Again, short-termism doesn’t focus on the fact that executives or investors can be impatient or short-sighted. That’s not up for debate: all humans are fallible.
Rather, it’s an argument that investor impatience is creating a significant, ongoing, negative impact on the broader economy and on corporate profits. But it’s an argument that looks exceedingly thin in the context of a stock market near all-time highs and corporate profits that continue to grow.
What This Means for Investors
To be clear, an argument against short-termism isn’t an argument that equity markets are intrinsically correct. They’re not. Bubbles still happen. Managers still make poor decisions. Investors may well focus too much on quarterly reports instead of long-term opportunities.
Disputing short-termism also doesn’t require that stocks are cheap. Investors may be properly focused on long-term cash flows, yet incorrect in valuing those cash flows. Many investors fear that the U.S. stock market, with the S&P 500 closing recently at another all-time high, is too expensive. Valuations in growth stocks are among the highest ever seen. Value investors long have complained that the likes of AMZN are ridiculously priced. Even the use of price-to-revenue, instead of profits, as a valuation metric suggests a market where, as some put it, “earnings don’t even matter.”
That may all be true. But were it to be true, the problem wouldn’t be short-termism. It can’t be.
A market in which investors are overvaluing distant cash flows from a SaaS growth story or an electric vehicle manufacturer by definition is not short-termist. In fact, it’s precisely the opposite.
As Roe put it in the interview, the valuations assigned to growth stocks, and the market’s largest names, contribute to the “general gut sense of why we should be suspicious that short-termism is a deep economic problem.” Short-termism in theory comes from investor demands. But valuations for a decade now have shown that investors demand long-term growth over near-term capital returns.
Why the Short-Termism Theory Stays Popular
If the evidence for short-termism is so thin, why does the theory remain so widely held? There’s one potential reason: it’s attractive to a number of constituencies.
Politicians can criticize corporations without criticizing rank-and-file employees. The idea that share buybacks are “taking” money from employees or the broader economy can be used to justify increased regulation.
Executives can deflect blame from their own decisions. If quarterly earnings guidance, as Dimon and Buffett argue, is the problem, then perhaps the earnings themselves aren’t. And if executives are just responding to investor demands, then short-sighted decisions aren’t the fault of management or the board. (Critics of short-termism never seem to make clear exactly why executives have to listen to investors.) Meanwhile, the notion of short-termism provides an excuse for executives to argue that they should ignore their own myopic shareholders. That in turn justifies consolidating their own power.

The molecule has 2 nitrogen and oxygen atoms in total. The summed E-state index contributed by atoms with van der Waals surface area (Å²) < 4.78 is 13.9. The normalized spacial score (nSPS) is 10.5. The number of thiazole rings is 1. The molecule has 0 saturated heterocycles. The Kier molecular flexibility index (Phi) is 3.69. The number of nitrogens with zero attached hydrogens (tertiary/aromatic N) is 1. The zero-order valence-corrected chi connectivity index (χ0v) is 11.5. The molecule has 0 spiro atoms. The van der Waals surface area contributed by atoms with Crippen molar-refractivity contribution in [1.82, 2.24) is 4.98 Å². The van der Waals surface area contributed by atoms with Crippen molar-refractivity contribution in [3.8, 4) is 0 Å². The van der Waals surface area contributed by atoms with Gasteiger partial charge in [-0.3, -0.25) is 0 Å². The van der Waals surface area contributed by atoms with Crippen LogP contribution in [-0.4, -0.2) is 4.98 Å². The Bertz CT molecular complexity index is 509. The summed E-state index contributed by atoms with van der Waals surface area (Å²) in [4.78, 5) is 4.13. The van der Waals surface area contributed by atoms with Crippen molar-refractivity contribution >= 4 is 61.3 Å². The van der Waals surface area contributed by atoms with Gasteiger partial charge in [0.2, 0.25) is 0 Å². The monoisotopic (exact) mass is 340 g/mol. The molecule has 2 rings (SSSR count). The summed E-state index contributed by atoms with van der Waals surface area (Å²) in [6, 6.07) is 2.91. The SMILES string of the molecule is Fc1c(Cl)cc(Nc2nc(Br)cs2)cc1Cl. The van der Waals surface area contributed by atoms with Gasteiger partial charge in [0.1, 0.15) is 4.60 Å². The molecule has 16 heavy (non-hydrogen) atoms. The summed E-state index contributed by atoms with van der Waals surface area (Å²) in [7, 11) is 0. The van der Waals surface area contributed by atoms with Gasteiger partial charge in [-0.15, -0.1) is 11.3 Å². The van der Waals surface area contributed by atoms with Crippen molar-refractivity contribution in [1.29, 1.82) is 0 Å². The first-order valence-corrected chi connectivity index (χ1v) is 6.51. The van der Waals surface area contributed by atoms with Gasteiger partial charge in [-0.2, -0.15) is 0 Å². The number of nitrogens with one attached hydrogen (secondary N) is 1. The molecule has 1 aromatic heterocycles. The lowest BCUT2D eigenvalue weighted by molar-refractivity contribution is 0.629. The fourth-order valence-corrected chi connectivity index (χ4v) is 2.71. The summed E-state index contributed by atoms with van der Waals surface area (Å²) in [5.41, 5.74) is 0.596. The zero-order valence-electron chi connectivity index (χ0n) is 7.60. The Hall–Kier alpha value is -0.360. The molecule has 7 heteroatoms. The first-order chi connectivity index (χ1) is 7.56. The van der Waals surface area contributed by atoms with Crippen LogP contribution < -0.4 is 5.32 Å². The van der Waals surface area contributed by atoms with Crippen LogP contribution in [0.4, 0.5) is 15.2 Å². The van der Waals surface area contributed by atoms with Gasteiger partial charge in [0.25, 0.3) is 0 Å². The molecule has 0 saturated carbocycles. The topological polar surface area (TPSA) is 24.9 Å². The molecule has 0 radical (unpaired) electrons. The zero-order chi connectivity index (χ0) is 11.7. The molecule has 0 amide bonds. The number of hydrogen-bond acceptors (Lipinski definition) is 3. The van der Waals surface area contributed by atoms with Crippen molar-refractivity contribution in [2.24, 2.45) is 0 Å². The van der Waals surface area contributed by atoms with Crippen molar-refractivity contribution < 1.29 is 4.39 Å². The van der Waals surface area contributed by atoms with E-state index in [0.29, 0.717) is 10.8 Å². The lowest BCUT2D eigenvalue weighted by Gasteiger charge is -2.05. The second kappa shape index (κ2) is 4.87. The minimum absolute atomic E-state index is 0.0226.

Investors can find comfort in the argument as well. A post-earnings plunge in a stock isn’t an errant investment decision. Instead, it’s the fault of a perennially short-sighted market.
And for all of the above, short-termism creates an attractive target. As Roe told me:
“There’s been a lot of unhappiness with Wall Street since the financial crisis, in particular … It’s easier to criticize [Wall Street] by saying, ‘they’re not real, long-term capitalists. They’re short-term traders that we really don’t have to protect.’ It becomes an easy way to criticize Wall Street — they’re not delivering the goods and they’re short-term.”
Indeed, as Roe writes at the conclusion of his paper, short-termism may well be a political reaction to upheaval in the broader economy. “Fear of short-termism is a tool to attack the shareholder-oriented, profits-based goals of the large corporation.” That in turn suggests that the accuracy of the short-termism theory itself is “politically and socially unimportant.”
A Solution to a Nonexistent Problem
Whatever the cause of short-termism’s longevity, the theory doesn’t appear to be going anywhere. And that could be a risk.
For one, investors who believe in the theory could make poor decisions in response. Short-termism dictates that stocks should rally significantly off near-term catalysts like dividend increases or share buybacks. That’s not always or even usually the case, however. A long-term focus (as the likes of Buffett and Dimon well should know) still seems to be the best way for investors to attack the market.
Second, regulatory changes in response to the perceived problem of short-termism could cause real and negative effects. Roe told me that “individual investors should be particularly wary” of a move to semi-annual reporting, as that would give an even larger informational edge to institutional investors.
More power for executives might decrease the relative importance of quarterly earnings reports. It could also lead to “empire-building.” Executives can grow their businesses, and their compensation, without doing so in a way that creates value.
Short-termism is a tempting theory. But the evidence increasingly suggests it isn’t real. And so, the danger of short-termism isn’t investors and executives destroying value. The danger lies in those parties believing it — and destroying value in trying to fix it.
As of this writing, Vince Martin has no positions in any securities mentioned.